To explore the complex intricacies of life, from its origins to all its remarkable innovations, requires a unique approach to biology. In Andreas Wagner’s latest book, the evolutionary biologist describes how mathematics and computational biology have transformed our understanding of how these innovations evolve – given the basics in life’s molecular toolbox – and the conclusions are quite astounding.
Wagner starts at the very beginning, in a “warm little pond” that is in fact at the mouth of a belching, bubbling deep-sea vent – a nursery for chemistry to play and create in. Before life could be considered to be “living”, the first step involved chemical innovation – tiny fragments of ribonucleic acid, self-replicating molecules harvesting energy and combining chemical elements into life’s building blocks. From this early nudge, life gained momentum and has been unstoppable ever since.
It is true that life has had a long time to evolve and innovate, but can random mutations alone account for the overwhelming diversity that we find on Earth today? Wagner provides some mind-blowing numbers to help put into context the vastness of sequence space (the universal library of all proteins that have and could be created): in one small protein with only 100 amino acids, the number of permutations to explore is greater than 1 with 130 zeros trailing behind it.
If natural selection had to explore the entirety of sequence space each time a useful innovation arose, life would not have got very far. But what Wagner and his colleagues have found is that only a tiny fraction of the library needs to be explored before stumbling upon a specific innovation.
The ideas are big, and the numbers hyper-astronomical, but Wagner – whose previous foray into popular science writing was the award-winning Paradoxical Life: Meaning, Matter and the Power of Human Choice (2009) – has a gift for explaining the abstract. He tackles life from a new perspective, from its very origins to the hugely complex gene networks that drive life today. He goes on to show that these networks are not complex for the sake of it, but that they actually facilitate innovation, resulting in robust organisms that can tolerate and adapt to changeable environments. This can be readily observed when we consider organisms that have opted for a stable existence, like the symbionts that reside within host cells. The genomes and gene networks of such symbionts show markedly less complexity than free-living relatives.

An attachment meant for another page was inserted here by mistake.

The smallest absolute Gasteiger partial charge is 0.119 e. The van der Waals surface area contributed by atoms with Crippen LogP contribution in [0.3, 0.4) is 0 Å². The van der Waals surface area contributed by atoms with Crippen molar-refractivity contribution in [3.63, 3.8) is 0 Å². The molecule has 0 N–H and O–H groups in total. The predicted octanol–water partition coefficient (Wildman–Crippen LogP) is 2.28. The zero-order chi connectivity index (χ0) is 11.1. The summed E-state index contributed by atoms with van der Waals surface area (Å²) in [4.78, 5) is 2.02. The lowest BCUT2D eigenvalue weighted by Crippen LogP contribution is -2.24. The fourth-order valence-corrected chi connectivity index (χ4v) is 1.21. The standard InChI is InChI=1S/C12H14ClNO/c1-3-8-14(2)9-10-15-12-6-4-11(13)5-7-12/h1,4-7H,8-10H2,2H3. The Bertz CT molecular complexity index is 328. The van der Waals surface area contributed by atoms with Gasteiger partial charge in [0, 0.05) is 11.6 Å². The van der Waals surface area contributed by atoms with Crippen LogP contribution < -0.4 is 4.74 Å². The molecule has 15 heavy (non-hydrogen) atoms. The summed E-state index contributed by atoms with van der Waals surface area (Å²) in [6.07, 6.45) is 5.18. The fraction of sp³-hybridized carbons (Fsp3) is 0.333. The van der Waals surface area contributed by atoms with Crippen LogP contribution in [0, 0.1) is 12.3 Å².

Wagner offers a tangible and scientific explanation for such observations: “We have known for many decades that natural selection is not a creative force…[it] merely selects what is already there.” However, this familiar and uncontroversial sentence creates a paradox. “Selection did not – cannot – create all this variation”, and the space that selection must explore is too vast to meander through randomly. Chance cannot be the only factor. Only now, with our powerful modern experimental and computational toolbox, can we tackle this question. Biology and mathematics must first become intertwined before meaningful predictions can be made and tested.
What Wagner elegantly explains is how life innovates. He describes how the fittest can be found among all other variations; and far from being one needle in a haystack, the fittest is one of many needles in the haystack. Innovations propelled life from its simple beginnings to everything we see today – and only now are we are starting to understand where these innovations came from.
Arrival of the Fittest: Solving Evolution’s Greatest Puzzle
By Andreas Wagner
Oneworld, 304pp, £18.99
Published 6 November 2014